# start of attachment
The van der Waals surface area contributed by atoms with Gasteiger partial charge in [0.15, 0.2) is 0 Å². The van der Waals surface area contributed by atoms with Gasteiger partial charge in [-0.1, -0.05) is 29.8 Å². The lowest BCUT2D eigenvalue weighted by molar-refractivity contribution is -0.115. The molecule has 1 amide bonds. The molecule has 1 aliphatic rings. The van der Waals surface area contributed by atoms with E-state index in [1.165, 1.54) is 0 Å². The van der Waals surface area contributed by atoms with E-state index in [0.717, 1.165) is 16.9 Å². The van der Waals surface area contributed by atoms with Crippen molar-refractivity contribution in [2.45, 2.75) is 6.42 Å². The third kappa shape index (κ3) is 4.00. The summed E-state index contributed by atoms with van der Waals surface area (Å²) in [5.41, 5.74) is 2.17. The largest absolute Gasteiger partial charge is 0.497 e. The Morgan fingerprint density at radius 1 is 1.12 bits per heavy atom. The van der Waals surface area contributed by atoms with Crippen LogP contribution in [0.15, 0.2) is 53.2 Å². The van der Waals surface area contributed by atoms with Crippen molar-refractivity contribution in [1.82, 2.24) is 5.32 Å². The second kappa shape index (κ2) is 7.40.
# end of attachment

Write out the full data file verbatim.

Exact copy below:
The van der Waals surface area contributed by atoms with Gasteiger partial charge in [0.15, 0.2) is 0 Å². The van der Waals surface area contributed by atoms with Gasteiger partial charge in [-0.1, -0.05) is 29.8 Å². The lowest BCUT2D eigenvalue weighted by molar-refractivity contribution is -0.115. The molecule has 1 amide bonds. The molecule has 1 aliphatic rings. The van der Waals surface area contributed by atoms with E-state index in [1.165, 1.54) is 0 Å². The van der Waals surface area contributed by atoms with E-state index in [0.717, 1.165) is 16.9 Å². The van der Waals surface area contributed by atoms with Crippen molar-refractivity contribution in [2.45, 2.75) is 6.42 Å². The third kappa shape index (κ3) is 4.00. The summed E-state index contributed by atoms with van der Waals surface area (Å²) in [5.41, 5.74) is 2.17. The largest absolute Gasteiger partial charge is 0.497 e. The Morgan fingerprint density at radius 1 is 1.12 bits per heavy atom. The van der Waals surface area contributed by atoms with Crippen LogP contribution in [0.15, 0.2) is 53.2 Å². The van der Waals surface area contributed by atoms with Crippen molar-refractivity contribution in [1.82, 2.24) is 5.32 Å². The second kappa shape index (κ2) is 7.40.